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Drought due to destruction of catchment areas -- Medha

MUMBAI, MAY 15: Narmada Bachao Andolan (NBA) leader and member of World Commission on Dams (WCD), Medha Patkar has claimed that the drought conditions prevailing in many states in the country were primarily due to `systematic destruction' of catchment areas.

Countering allegations made in some quarters about the NBA's role in delaying construction of dams resulting in water scarcity and drought in Gujarat and Madhya Pradesh, Patkar, while addressing the media during the weekend at the Tata Institute of Social Sciences, said ``studies have shown that neglect and systematic destruction of catchment areas resulted in drought''.

Patkar, who was in the city to hold discussions with members of WCD, dismissed allegations that the stay on works at the Sardar Sarovar Dam was responsible for the drought in Gujarat and other states and claimed that the dams would serve little purpose in the betterment of the rural population ``as is evident by studies done by the NAB and the WCD''.

Himanshu Thakkar, an expert from South Asian Network for Dams, Rivers and People from New Delhi and member of WCD, described the drought in Gujarat as the century's worst hydrological drought.

``The state had experienced consecutive good monsoons before this year's drought. hence, the drought did not come as a surprise. It is rather a government generated drought as they were quite aware of about the gravity of the situation since September last'', he said.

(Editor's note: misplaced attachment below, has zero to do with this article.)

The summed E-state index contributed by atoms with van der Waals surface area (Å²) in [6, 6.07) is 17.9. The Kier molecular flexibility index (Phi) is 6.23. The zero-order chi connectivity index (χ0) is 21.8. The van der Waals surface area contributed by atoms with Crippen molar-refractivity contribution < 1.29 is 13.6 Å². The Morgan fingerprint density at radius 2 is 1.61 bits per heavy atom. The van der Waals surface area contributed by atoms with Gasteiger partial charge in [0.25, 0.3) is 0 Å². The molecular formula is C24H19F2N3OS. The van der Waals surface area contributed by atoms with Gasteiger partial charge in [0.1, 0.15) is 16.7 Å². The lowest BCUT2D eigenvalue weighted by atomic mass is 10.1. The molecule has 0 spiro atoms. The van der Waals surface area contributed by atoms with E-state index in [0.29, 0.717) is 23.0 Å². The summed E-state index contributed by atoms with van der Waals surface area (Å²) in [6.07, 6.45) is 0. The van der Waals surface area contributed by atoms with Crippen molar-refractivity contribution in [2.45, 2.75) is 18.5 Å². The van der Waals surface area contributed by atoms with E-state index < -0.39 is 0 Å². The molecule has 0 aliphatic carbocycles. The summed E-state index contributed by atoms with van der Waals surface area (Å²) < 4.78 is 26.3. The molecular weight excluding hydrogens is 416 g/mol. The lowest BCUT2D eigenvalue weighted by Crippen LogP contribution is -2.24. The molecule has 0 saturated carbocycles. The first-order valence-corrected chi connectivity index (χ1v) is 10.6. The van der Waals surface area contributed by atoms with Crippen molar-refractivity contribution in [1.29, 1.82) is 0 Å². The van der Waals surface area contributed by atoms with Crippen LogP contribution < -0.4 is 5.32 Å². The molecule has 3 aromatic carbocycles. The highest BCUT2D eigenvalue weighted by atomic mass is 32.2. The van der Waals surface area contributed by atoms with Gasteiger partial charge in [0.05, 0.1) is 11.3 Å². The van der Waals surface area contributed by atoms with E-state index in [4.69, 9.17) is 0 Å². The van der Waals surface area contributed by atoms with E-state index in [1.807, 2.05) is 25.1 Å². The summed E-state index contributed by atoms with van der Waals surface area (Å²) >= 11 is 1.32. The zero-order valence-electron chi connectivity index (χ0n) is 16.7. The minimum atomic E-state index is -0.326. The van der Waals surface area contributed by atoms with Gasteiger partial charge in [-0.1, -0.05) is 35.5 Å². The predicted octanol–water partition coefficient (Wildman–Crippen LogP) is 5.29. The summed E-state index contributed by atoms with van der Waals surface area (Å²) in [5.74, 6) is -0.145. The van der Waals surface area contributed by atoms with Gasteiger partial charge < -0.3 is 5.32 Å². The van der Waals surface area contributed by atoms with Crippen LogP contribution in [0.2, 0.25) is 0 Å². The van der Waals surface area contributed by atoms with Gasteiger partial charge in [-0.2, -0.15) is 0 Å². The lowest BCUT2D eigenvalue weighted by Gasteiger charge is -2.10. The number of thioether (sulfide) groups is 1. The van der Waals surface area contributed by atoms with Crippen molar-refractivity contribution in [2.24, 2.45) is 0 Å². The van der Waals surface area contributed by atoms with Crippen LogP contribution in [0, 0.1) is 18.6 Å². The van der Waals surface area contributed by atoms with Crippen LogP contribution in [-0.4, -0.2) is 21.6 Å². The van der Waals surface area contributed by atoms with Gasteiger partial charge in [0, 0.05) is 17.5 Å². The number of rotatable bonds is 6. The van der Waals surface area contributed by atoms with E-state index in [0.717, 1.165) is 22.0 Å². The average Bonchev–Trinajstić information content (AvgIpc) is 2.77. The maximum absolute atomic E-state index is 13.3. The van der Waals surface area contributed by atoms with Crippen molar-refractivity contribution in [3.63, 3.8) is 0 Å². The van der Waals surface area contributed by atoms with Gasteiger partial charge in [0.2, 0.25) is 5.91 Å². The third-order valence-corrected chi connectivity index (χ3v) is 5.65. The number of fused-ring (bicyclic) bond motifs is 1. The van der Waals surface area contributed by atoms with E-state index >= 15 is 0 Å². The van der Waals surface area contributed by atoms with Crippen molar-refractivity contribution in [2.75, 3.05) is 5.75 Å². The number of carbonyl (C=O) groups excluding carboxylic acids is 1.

Justifying his claim that the Sardar Sarovar project would not be a solution to the drought, Thakkar said even if the work on the project had proceeded, only 1.6 per cent of land in Kutch and 9.24 per cent of Saurashtra regions of Gujarat would have benefitted from it.

Prof Shekhar Singh, an expert in drinking water management from the Indian Institute of Technology, New Delhi, attributed the scarcity of drinking water in the country to the poor handling of ground water by the state governments.

He called for a revival of the traditional method of groundwater exploitation to help ``recharge'' groundwater.

An expert in traditional water conservation, Sanjay Sanghvi said the state governments should go in a big way for traditional and decentralised water conservation and groundwater recharge techniques.

``Sardar Sarovar, which takes about 85 per cent of the irrigation budget, is coming in the way of implementing these lasting and real solutions'', he alleged.

Copyright © 2000 Indian Express Newspapers (Bombay) Ltd.


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